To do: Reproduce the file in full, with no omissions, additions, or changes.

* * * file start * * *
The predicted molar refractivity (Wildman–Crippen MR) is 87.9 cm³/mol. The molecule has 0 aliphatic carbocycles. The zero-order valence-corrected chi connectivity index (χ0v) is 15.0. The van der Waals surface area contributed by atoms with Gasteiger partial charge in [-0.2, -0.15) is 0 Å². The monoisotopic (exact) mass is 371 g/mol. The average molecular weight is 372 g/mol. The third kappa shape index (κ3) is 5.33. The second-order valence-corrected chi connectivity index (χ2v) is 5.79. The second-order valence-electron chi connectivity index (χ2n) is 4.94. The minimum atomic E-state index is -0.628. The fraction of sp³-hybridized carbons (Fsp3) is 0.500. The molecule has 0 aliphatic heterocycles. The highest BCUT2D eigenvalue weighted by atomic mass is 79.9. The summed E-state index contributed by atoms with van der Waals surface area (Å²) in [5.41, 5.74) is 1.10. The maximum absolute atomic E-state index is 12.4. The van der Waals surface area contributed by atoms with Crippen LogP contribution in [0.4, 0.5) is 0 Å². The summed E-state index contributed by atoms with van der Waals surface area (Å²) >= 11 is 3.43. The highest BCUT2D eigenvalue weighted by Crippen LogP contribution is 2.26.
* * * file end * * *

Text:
The predicted molar refractivity (Wildman–Crippen MR) is 87.9 cm³/mol. The molecule has 0 aliphatic carbocycles. The zero-order valence-corrected chi connectivity index (χ0v) is 15.0. The van der Waals surface area contributed by atoms with Gasteiger partial charge in [-0.2, -0.15) is 0 Å². The monoisotopic (exact) mass is 371 g/mol. The average molecular weight is 372 g/mol. The third kappa shape index (κ3) is 5.33. The second-order valence-corrected chi connectivity index (χ2v) is 5.79. The second-order valence-electron chi connectivity index (χ2n) is 4.94. The minimum atomic E-state index is -0.628. The fraction of sp³-hybridized carbons (Fsp3) is 0.500. The molecule has 0 aliphatic heterocycles. The highest BCUT2D eigenvalue weighted by atomic mass is 79.9. The summed E-state index contributed by atoms with van der Waals surface area (Å²) in [5.41, 5.74) is 1.10. The maximum absolute atomic E-state index is 12.4. The van der Waals surface area contributed by atoms with Crippen LogP contribution in [0.4, 0.5) is 0 Å². The summed E-state index contributed by atoms with van der Waals surface area (Å²) >= 11 is 3.43. The highest BCUT2D eigenvalue weighted by Crippen LogP contribution is 2.26.